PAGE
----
Fiat Money Inflation in France By Andrew Dickson White

Description

Conventional histories of the French Revolution ignore the economic conditions under the monarchy. In Fiat Money Inflation in France Andrew Dickson White puts the monetary story at the center of the action. In his eyes, it is a leading factor that caused a national catastrophe.

The French government attempted to create an incontrovertible paper currency and force the market to use it while manipulating its value. This inflation was accompanied by the largest price fixing scheme any government had attempted since Ancient Rome.

Together the inflation and price controls brought commerce and manufacturers to ruin. It destroyed people’s way of life.

Throughout the book White shows how the Government’s wishes are always powerless against the laws of economics. Despots cannot chnage the nature of the world we live in.

First written in 1896, this study has not been surpassed, and is still seen as one of the seminal works on the economic history of the French Revolution.

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  •  Jeffrey Tucker

    Fiat Money Inflation in France

    Fiat Money Inflation in France by Andrew Dickson White This book had a gigantic influence over a generation of liberty-minded thinkers. It was put into print by FEE, and circulated widely. It was one of the most popular libertarian works of the 1960s, but it is sadly forgotten today. It tells a great story, and you can immediately see why it was so influential. Kick off the discussion! Questions, comments, observations or elaborations? Either reply here or create a new discussion using the tag Library_fiat-money-inflation-in-france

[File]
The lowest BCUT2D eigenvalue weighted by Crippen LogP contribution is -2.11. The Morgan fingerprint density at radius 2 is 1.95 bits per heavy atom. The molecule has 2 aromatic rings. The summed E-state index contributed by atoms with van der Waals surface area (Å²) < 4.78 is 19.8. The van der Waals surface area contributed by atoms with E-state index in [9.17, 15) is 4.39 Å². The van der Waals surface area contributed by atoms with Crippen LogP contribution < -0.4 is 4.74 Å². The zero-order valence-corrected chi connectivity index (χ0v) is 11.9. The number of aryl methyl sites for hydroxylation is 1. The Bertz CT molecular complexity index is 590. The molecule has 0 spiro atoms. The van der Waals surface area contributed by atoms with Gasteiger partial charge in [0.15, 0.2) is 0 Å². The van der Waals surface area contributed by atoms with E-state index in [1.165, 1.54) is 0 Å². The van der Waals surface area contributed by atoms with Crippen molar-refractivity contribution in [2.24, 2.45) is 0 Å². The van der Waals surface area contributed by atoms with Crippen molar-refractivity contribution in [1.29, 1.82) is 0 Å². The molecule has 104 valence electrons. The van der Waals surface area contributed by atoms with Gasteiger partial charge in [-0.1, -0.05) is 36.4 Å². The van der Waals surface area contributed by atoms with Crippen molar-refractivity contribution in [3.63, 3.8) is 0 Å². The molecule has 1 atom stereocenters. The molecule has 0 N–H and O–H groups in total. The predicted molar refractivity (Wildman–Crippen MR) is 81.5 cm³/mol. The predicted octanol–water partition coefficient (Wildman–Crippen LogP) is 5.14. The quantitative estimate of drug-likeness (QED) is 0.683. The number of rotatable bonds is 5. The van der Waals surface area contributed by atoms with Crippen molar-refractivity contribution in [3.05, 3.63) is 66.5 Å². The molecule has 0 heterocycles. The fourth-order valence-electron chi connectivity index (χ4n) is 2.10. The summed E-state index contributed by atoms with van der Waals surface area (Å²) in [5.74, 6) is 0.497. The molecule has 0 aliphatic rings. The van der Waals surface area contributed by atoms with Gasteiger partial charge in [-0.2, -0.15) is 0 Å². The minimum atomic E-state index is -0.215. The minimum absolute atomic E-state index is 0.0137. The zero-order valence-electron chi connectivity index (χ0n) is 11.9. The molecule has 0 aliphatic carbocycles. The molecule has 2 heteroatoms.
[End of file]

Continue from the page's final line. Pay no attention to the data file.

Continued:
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  •  B.K. Marcus

    Merchant Scapegoats in Revolutionary France

    This amazing paragraph is from Fiat Money Inflation in France: The washerwomen of Paris, finding soap so dear that they could hardly purchase it, insisted that all the merchants who were endeavoring to save something of their little property by refusing to sell their goods for the wretched currency with which France was flooded, should be punished with death; the women of the markets and the hangers-on of the Jacobin Club called loudly for a law “to equalize the value of paper money and silver coin.” It was also demanded that a tax be laid especially on the rich, to the amount of four hundred million francs, to buy bread. Marat declared loudly that the people, by hanging shopkeepers and plundering stores, could easily remove the trouble. The result was that on the 28th of February, 1793, at eight o’clock in the evening, a mob of men and women in disguise began plundering the stores and shops of Paris. At first they demanded only bread; soon they insisted on coffee and rice and sugar; at last they seized everything on which they could lay their hands—cloth, clothing, groceries and luxuries of every kind. Two hundred such places were plundered. This was endured for six hours and finally order was restored only by a grant of seven million francs to buy off the mob. The new political economy was beginning to bear its fruits luxuriantly. A gaudy growth of it appeared at the City Hall of Paris when, in response to the complaints of the plundered merchants, Roux declared, in the midst of great applause, that “shopkeepers were only giving back to the people what they had hitherto robbed them of.”

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